> public records of those observations. These reports come from all sectors
> of
> the Birding-aus community. I don't think for one minute that any of these
> reports are ego-driven; they are provided because they are potentially of
> interest to some, many or all of the Birding-aus community. References to
> scientific publications or specialist websites should be viewed in the same
> way.
> Stephen Ambrose
> Ryde NSW
> -----Original Message-----
> From: 
>  On Behalf Of Chris Ross
> Sent: Friday, 19 April 2013 2:09 PM
> To: 
> Subject: [Birding-Aus] Mundane & Useless Threads
> Hi All,
> expanding on what Allan posted, I would suggest don't forget this is the
> Internet.
> I've posted on quite a few forums and Birding-Aus is really quite tame and
> people generally very helpful, if somewhat easily distracted into mundane
> threads like myself.  I don't recall seeing any real full on flame wars or
> other such phenomenon that happen elsewhere. (If you don't know what a
> flame
> war is look at this link:
> )
> People vary in their skills with the written word and can come across as
> blunt, pedantic or even bullying, even when that is not the intent.  Forums
> or mailing lists are also somewhat anonymous, where some people may be more
> inclined to blunt or unpleasant than they would in other situations. Then
> there is the lack of body language, intonation, timing which can change a
> message or convey sarcasm or humour that doesn't happen real well in typed
> responses, so make it easy to step on toes without realising it. This is
> common to every internet forum/mailing list I have come across to a greater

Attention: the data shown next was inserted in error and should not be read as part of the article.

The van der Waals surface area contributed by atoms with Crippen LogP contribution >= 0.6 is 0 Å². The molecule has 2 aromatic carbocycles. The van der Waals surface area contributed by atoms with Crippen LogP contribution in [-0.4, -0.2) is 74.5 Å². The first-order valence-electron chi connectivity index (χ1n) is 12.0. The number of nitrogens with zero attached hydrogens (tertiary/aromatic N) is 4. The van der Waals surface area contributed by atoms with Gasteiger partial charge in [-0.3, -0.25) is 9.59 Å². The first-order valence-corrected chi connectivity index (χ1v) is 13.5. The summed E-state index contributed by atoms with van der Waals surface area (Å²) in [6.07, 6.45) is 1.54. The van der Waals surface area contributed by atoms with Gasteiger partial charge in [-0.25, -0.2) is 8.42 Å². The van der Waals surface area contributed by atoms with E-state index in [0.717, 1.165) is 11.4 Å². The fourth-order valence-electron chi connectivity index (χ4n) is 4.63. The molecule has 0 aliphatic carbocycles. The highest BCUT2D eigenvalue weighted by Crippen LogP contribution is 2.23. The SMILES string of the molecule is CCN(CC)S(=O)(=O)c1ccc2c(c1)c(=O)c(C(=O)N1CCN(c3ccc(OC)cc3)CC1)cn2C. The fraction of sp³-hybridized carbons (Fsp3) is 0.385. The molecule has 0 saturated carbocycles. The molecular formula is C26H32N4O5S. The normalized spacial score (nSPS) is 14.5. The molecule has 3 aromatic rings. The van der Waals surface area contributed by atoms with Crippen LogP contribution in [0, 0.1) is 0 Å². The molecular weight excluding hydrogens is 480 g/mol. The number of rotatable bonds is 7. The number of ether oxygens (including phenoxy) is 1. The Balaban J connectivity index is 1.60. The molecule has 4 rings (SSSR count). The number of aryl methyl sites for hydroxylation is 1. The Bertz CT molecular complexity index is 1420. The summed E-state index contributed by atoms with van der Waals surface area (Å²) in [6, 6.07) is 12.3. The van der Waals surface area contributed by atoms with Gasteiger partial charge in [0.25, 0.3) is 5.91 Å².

> or lesser extent.
> Then there are the reports from people getting personal emails with
> abusive/bullying replies.  I haven't received them on birding-aus, but have
> received them from other forums once or twice, on one occasion I received a
> near immediate retraction/apology.  Unfortunately this is part and parcel
> of
> participation in internet forums, the anonymity encorages some people to
> behave this way, it's generally only a small percentage but they tend to be
> highly visible and can easily taint the whole feel of the forum.
> My suggestion is that there is little you can do about people who misbehave
> on forums other than ignore them, set your mail filter to delete their
> posts
> before you read them and enjoy the posts that interest you. A little bit of
> moderation and calling people to order does help but really on an internet
> mailing list where you can send a personal email at the touch of a button
> there is little you can do about it, other than recognise there are those
> in
> the world, who behave that way and be prepared to delete their mail and
> ignore them.
> It's no different to selecting your friends in real life.  In other words
> don't let the misbehaviour of a few upset your enjoyment of what is on
> offer
> from everyone else.
> A forum type environment allows greater control compared to a mailing list
> where personal emails are visible, you can hide email addresses, using
> personal messaging instead and many forums allow blocking of messages from
> individuals and moderators can definitely intervene and deny access to
> people who refuse to play nice.  But even on a forum I've seen people take
> offence at a post and leave even though they obviously enjoyed
> participating.
> Seems to me you have to be a little thick skinned to get the most out of
> internet forums.  My philosophy is to ignore the 1% of bad apples and get
> on
> and enjoy what is on offer.
> regards,
> Chris Ross
> Helensburgh NSW